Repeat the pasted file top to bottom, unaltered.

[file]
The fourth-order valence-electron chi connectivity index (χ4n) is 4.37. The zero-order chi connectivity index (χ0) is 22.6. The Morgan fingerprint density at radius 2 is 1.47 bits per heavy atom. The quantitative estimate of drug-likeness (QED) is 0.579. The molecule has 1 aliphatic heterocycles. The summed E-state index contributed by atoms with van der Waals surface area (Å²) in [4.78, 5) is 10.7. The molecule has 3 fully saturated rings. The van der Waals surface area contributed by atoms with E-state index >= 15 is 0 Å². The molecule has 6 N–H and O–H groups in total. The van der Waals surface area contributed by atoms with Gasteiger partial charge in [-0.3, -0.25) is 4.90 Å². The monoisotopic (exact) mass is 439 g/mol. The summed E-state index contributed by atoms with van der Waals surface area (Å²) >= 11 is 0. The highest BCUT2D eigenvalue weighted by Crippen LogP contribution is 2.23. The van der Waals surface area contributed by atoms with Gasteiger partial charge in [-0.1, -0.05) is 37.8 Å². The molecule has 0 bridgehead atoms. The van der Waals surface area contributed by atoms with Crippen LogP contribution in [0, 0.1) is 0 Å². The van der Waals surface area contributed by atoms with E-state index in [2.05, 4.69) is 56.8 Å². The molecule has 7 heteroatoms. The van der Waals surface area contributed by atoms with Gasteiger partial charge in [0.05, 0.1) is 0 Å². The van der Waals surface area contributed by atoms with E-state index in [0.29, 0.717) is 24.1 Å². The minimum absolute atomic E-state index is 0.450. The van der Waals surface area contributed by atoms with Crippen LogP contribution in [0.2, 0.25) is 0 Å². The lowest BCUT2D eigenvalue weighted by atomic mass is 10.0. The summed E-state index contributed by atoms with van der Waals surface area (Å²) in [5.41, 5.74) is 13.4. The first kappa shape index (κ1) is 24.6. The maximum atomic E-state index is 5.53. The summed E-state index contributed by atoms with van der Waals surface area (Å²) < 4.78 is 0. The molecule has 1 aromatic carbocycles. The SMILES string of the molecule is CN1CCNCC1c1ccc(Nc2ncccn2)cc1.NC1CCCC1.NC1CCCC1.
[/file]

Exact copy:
The fourth-order valence-electron chi connectivity index (χ4n) is 4.37. The zero-order chi connectivity index (χ0) is 22.6. The Morgan fingerprint density at radius 2 is 1.47 bits per heavy atom. The quantitative estimate of drug-likeness (QED) is 0.579. The molecule has 1 aliphatic heterocycles. The summed E-state index contributed by atoms with van der Waals surface area (Å²) in [4.78, 5) is 10.7. The molecule has 3 fully saturated rings. The van der Waals surface area contributed by atoms with E-state index >= 15 is 0 Å². The molecule has 6 N–H and O–H groups in total. The van der Waals surface area contributed by atoms with Gasteiger partial charge in [-0.3, -0.25) is 4.90 Å². The monoisotopic (exact) mass is 439 g/mol. The summed E-state index contributed by atoms with van der Waals surface area (Å²) >= 11 is 0. The highest BCUT2D eigenvalue weighted by Crippen LogP contribution is 2.23. The van der Waals surface area contributed by atoms with Gasteiger partial charge in [-0.1, -0.05) is 37.8 Å². The molecule has 0 bridgehead atoms. The van der Waals surface area contributed by atoms with Crippen LogP contribution in [0, 0.1) is 0 Å². The van der Waals surface area contributed by atoms with E-state index in [2.05, 4.69) is 56.8 Å². The molecule has 7 heteroatoms. The van der Waals surface area contributed by atoms with Gasteiger partial charge in [0.05, 0.1) is 0 Å². The van der Waals surface area contributed by atoms with E-state index in [0.29, 0.717) is 24.1 Å². The minimum absolute atomic E-state index is 0.450. The van der Waals surface area contributed by atoms with Crippen LogP contribution in [0.2, 0.25) is 0 Å². The lowest BCUT2D eigenvalue weighted by atomic mass is 10.0. The summed E-state index contributed by atoms with van der Waals surface area (Å²) in [5.41, 5.74) is 13.4. The first kappa shape index (κ1) is 24.6. The maximum atomic E-state index is 5.53. The summed E-state index contributed by atoms with van der Waals surface area (Å²) < 4.78 is 0. The molecule has 1 aromatic carbocycles. The SMILES string of the molecule is CN1CCNCC1c1ccc(Nc2ncccn2)cc1.NC1CCCC1.NC1CCCC1.